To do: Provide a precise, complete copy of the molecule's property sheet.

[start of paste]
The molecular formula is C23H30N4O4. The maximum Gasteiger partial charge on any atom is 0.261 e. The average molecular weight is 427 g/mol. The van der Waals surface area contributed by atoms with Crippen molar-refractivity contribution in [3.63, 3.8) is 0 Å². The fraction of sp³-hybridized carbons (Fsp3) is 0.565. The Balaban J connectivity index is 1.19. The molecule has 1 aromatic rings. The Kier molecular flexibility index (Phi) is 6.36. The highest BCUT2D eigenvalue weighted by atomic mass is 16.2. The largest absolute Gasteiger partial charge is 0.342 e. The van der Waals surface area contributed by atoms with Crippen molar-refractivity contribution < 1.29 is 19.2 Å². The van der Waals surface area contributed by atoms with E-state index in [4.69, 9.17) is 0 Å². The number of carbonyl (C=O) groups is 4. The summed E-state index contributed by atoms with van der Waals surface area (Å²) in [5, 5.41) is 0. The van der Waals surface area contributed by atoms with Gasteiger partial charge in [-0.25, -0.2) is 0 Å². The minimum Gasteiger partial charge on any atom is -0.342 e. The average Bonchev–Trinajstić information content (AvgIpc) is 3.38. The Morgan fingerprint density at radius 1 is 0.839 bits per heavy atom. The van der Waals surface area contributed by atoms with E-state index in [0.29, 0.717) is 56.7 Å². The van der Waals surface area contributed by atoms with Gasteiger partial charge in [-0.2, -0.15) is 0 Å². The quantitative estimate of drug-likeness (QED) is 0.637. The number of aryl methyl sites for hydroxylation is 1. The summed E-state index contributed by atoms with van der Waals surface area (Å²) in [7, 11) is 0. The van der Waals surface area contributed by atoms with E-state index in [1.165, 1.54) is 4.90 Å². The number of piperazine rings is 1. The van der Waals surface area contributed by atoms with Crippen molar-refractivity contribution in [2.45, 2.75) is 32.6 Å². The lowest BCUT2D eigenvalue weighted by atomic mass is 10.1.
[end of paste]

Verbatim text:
The molecular formula is C23H30N4O4. The maximum Gasteiger partial charge on any atom is 0.261 e. The average molecular weight is 427 g/mol. The van der Waals surface area contributed by atoms with Crippen molar-refractivity contribution in [3.63, 3.8) is 0 Å². The fraction of sp³-hybridized carbons (Fsp3) is 0.565. The Balaban J connectivity index is 1.19. The molecule has 1 aromatic rings. The Kier molecular flexibility index (Phi) is 6.36. The highest BCUT2D eigenvalue weighted by atomic mass is 16.2. The largest absolute Gasteiger partial charge is 0.342 e. The van der Waals surface area contributed by atoms with Crippen molar-refractivity contribution < 1.29 is 19.2 Å². The van der Waals surface area contributed by atoms with E-state index in [4.69, 9.17) is 0 Å². The number of carbonyl (C=O) groups is 4. The summed E-state index contributed by atoms with van der Waals surface area (Å²) in [5, 5.41) is 0. The van der Waals surface area contributed by atoms with Gasteiger partial charge in [-0.25, -0.2) is 0 Å². The minimum Gasteiger partial charge on any atom is -0.342 e. The average Bonchev–Trinajstić information content (AvgIpc) is 3.38. The Morgan fingerprint density at radius 1 is 0.839 bits per heavy atom. The van der Waals surface area contributed by atoms with E-state index in [0.29, 0.717) is 56.7 Å². The van der Waals surface area contributed by atoms with Gasteiger partial charge in [-0.2, -0.15) is 0 Å². The quantitative estimate of drug-likeness (QED) is 0.637. The number of aryl methyl sites for hydroxylation is 1. The summed E-state index contributed by atoms with van der Waals surface area (Å²) in [7, 11) is 0. The van der Waals surface area contributed by atoms with E-state index in [1.165, 1.54) is 4.90 Å². The number of piperazine rings is 1. The van der Waals surface area contributed by atoms with Crippen molar-refractivity contribution in [2.45, 2.75) is 32.6 Å². The lowest BCUT2D eigenvalue weighted by atomic mass is 10.1.